Paclitaxel Blockade of Aβ-Induced Apoptosis in Neurons. Some studies have shown evidence of apoptosis in AD brain (Lassmann et al., 1995), and Aβ addition in vitro in neuronal cell culture models leads to activation of apoptotic cascades (Loo et al., 1993; Ivins et al., 1999). As a further characterization of the activity of paclitaxel, we conducted experiments to determine whether pretreatment of the neurons with the drug reduced the percentage of apoptotic cells observed following incubation with the Aβ25-35 peptide. An in situ fluorescence assay for apoptotic neurons was used to evaluate the effects of Aβ with or without paclitaxel pretreatment. Staurosporine, an established inducer of apoptosis, was used as a positive control. As shown in Fig. 3, the primary cultures typically had ∼7 to 8% apoptotic neurons after 6 days in culture, and the addition of 100 nM paclitaxel alone for 24 h produced no significant increase in this percentage. Aβ25-35 increased the population of apoptotic cells to ∼30% after 24 h. Cultures to which paclitaxel was added 2 h before Aβ contained about ∼17% apoptotic cells, a statistically significant reduction compared with cultures exposed to the peptide only. When staurosporine (1 μM) was added to the cultures for 24 h, ∼22% of the neurons were labeled with the fluorescent caspase substrate. Cultures pretreated with paclitaxel, followed by staurosporine, showed only 10% labeled cells, a somewhat greater reduction than was observed in the Aβ plus paclitaxel-treated cultures. Although the fluorescent caspase substrate used for the in situ determination of apoptotic cells is not specific for a given caspase enzyme, the increase in the percentage of apoptotic cells in the presence of Aβ was completely blocked by addition of the cellpermeable caspase-8 inhibitor IEDT-FMK (data not shown). Thus, initiation of the apoptotic cascade may be an early event in Aβ toxicity as suggested by others (Ivins et al., 1999).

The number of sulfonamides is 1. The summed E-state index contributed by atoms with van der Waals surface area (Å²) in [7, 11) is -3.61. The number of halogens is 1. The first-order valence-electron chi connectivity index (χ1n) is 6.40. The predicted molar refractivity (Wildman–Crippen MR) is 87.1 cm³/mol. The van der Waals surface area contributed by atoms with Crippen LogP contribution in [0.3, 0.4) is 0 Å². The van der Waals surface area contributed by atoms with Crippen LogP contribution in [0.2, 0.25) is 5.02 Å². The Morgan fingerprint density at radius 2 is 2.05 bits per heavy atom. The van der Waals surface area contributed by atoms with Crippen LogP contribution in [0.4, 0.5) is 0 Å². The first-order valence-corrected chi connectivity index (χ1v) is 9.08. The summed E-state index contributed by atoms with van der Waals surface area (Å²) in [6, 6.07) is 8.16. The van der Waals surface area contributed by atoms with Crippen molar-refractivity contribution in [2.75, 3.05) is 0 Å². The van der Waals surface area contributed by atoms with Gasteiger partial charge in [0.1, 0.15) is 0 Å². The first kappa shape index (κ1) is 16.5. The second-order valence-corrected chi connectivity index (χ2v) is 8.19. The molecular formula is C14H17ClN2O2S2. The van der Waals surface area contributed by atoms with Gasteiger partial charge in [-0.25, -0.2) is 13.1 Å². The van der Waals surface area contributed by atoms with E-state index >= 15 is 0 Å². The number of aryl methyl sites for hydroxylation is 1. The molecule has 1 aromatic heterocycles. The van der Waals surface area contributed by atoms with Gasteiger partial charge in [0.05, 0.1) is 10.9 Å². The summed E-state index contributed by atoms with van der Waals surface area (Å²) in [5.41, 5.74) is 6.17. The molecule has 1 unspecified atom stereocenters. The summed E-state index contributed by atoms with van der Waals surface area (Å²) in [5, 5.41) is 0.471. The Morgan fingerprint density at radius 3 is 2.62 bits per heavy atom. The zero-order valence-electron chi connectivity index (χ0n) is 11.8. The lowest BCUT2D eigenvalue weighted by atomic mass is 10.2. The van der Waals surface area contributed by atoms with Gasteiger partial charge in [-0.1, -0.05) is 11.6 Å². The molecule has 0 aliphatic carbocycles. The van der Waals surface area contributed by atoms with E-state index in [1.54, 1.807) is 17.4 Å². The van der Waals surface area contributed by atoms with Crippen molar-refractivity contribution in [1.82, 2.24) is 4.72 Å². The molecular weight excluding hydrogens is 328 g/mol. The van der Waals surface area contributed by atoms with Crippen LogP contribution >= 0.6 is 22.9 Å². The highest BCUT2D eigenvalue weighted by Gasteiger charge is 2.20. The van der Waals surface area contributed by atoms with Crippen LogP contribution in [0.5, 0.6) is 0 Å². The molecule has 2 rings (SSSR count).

Effects of Structurally Diverse MT-Stabilizing Agents on Aβ-Treated Cultures. The results obtained with the well characterized MT-stabilizing drug paclitaxel suggested that disruption of the cytoskeleton may contribute to the cell death cascade initiated in the presence of Aβ in the culture medium. If this is the case, one might predict that other drugs known to stabilize MTs would also be protective against Aβ toxicity, even if they differ from paclitaxel in terms of chemical structure. Before assessing the neuroprotective properties of several synthesized or isolated compounds known to interact with tubulin, we determined the MT-stabilizing activity of each agent relative to that of paclitaxel in an in vitro tubulin assembly assay as described previously (Liu et al., 2002). The structures of the agents are shown in Fig. 4. All of the compounds tested except 10-deacetyl baccatin III were found to promote in vitro MT assembly with EC50 values very similar to that for paclitaxel, i.e., concentrations ranging from 0.5 to 2.0 μM. The 10-deacetyl baccatin III, on the other hand, was ∼100-fold less active than all of the other compounds, although it shares many structural features with the taxanes. The initial sets of agents tested are taxanes and thus structurally closely related to paclitaxel, whereas the other agents are structurally quite diverse. The semisynthetic taxoid molecule docetaxel was twice as potent as paclitaxel in the in vitro tubulin assembly, whereas the succinylated analog Tx-67 was slightly less effective. Epo A, a macrolide isolated from Sorangium cellulosum, also exhibited MT-stabilizing activity comparable to paclitaxel as has been reported by others (Bollag et al., 1995). A synthetic compound designated as “UK-100” is a nontaxoid borneol derivative with MT-stabilizing activity comparable to paclitaxel but markedly reduced cytotoxicity in cancer cell lines (Klar et al., 1998), and discodermolide, a marine sponge product, was also quite similar to paclitaxel in MT-assembly, although it is structurally unrelated (Fig. 4).